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Linux Creator Calls GPLv3 Authors 'Hypocrites' As Open Source Debate Turns Nasty

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Linux creator Linus Torvalds said the authors of a new software license expected to be used by thousands of open source programmers are a bunch of hypocrites and likened them to religious fanatics -- the latest sign of a growing schism in the open source community between business-minded developers like Torvalds and free software purists.

In an online post, Torvalds slammed executives at the Free Software Foundation, likening their mind-set to that of "religious fanatics and totalitarian states."

The Free Software Foundation last month published a revised version of the General Public License, which governs the use of many open source programs.

Among several provisions viewed by many as anti-business is a GPLv3 rule forbidding commercial users of open source software from prohibiting customer modifications.

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Linus vs. the GPLv3

In a very real sense, the GPLv3 asks people to do things that I personally would refuse to do. I put Linux on my kids computers, and I limit their ability to upgrade it. Do I have that legal right (I sure do, I’m their legal guardian), but the point is that this is not about “legality”, this is about “morality”. The GPLv3 doesn’t match what I think is morally where I want to be. I think it *is* ok to control peoples hardware. I do it myself.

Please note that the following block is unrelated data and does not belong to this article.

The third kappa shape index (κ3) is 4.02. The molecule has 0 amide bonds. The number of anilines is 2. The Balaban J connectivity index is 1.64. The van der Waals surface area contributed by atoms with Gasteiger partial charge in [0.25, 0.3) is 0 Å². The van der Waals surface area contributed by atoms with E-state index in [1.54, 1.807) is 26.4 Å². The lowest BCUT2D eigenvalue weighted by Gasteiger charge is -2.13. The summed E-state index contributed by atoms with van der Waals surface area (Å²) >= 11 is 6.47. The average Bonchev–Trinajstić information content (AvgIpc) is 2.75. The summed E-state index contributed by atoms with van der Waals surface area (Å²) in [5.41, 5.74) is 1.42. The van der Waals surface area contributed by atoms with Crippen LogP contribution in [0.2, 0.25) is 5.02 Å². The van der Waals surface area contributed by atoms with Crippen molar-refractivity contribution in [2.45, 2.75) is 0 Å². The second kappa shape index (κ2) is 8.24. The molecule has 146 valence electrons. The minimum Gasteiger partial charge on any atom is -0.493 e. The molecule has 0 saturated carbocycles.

More Here.

Wow! That is one the most

Wow! That is one the most poorly thought out analogies I've ever read. The GPLv3 does not limit what you can do in terms of restricting users (your children) on your own computers. You want to add DRM to GPLv3 code? Go right ahead and use them on your own computers, just don't redistribute it. Your analogy actually makes the point that you think it's fine for software providers to treat their customers/users like children and force their computers and devices work against their desires. That's a great vision you have there.

re: Wow! That is one the most

that was a quote from Linus Torvalds. See the link?

Aah... sorry. I didn't see

Aah... sorry. I didn't see the link. Needless to say, I think Linus is dead wrong on this whole issue.

re: Aah...

I should have made it apparent. Sorry.

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